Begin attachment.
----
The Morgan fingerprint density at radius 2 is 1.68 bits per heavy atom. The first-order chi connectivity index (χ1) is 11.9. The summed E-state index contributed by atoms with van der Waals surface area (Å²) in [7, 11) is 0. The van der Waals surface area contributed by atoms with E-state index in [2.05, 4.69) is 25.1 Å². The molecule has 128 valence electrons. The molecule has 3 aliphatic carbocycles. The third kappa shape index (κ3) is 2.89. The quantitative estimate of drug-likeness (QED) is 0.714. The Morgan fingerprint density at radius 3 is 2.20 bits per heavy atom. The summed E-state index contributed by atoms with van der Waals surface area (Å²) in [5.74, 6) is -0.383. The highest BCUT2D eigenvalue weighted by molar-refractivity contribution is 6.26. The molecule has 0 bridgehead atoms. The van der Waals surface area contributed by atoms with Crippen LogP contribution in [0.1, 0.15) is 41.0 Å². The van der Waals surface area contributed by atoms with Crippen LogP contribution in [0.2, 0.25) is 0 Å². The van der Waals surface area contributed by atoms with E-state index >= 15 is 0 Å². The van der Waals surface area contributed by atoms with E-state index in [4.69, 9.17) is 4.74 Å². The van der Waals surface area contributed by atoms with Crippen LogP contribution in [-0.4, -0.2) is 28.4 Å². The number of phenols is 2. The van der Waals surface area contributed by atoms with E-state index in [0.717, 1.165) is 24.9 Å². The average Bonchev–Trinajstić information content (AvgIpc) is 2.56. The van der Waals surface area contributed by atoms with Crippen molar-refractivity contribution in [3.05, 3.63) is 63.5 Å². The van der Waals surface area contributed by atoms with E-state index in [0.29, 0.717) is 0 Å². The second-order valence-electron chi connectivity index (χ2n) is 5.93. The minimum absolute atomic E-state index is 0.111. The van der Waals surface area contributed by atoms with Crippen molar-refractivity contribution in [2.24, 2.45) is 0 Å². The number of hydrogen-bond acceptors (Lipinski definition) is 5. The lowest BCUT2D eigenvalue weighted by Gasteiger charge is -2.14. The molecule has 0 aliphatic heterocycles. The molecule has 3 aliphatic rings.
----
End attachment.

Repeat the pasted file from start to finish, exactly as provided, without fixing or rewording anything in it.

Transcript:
The Morgan fingerprint density at radius 2 is 1.68 bits per heavy atom. The first-order chi connectivity index (χ1) is 11.9. The summed E-state index contributed by atoms with van der Waals surface area (Å²) in [7, 11) is 0. The van der Waals surface area contributed by atoms with E-state index in [2.05, 4.69) is 25.1 Å². The molecule has 128 valence electrons. The molecule has 3 aliphatic carbocycles. The third kappa shape index (κ3) is 2.89. The quantitative estimate of drug-likeness (QED) is 0.714. The Morgan fingerprint density at radius 3 is 2.20 bits per heavy atom. The summed E-state index contributed by atoms with van der Waals surface area (Å²) in [5.74, 6) is -0.383. The highest BCUT2D eigenvalue weighted by molar-refractivity contribution is 6.26. The molecule has 0 bridgehead atoms. The van der Waals surface area contributed by atoms with Crippen LogP contribution in [0.1, 0.15) is 41.0 Å². The van der Waals surface area contributed by atoms with Crippen LogP contribution in [0.2, 0.25) is 0 Å². The van der Waals surface area contributed by atoms with E-state index >= 15 is 0 Å². The van der Waals surface area contributed by atoms with E-state index in [4.69, 9.17) is 4.74 Å². The van der Waals surface area contributed by atoms with Crippen LogP contribution in [-0.4, -0.2) is 28.4 Å². The number of phenols is 2. The van der Waals surface area contributed by atoms with E-state index in [0.717, 1.165) is 24.9 Å². The average Bonchev–Trinajstić information content (AvgIpc) is 2.56. The van der Waals surface area contributed by atoms with Crippen molar-refractivity contribution in [3.05, 3.63) is 63.5 Å². The van der Waals surface area contributed by atoms with E-state index in [0.29, 0.717) is 0 Å². The second-order valence-electron chi connectivity index (χ2n) is 5.93. The minimum absolute atomic E-state index is 0.111. The van der Waals surface area contributed by atoms with Crippen molar-refractivity contribution in [2.24, 2.45) is 0 Å². The number of hydrogen-bond acceptors (Lipinski definition) is 5. The lowest BCUT2D eigenvalue weighted by Gasteiger charge is -2.14. The molecule has 0 aliphatic heterocycles. The molecule has 3 aliphatic rings.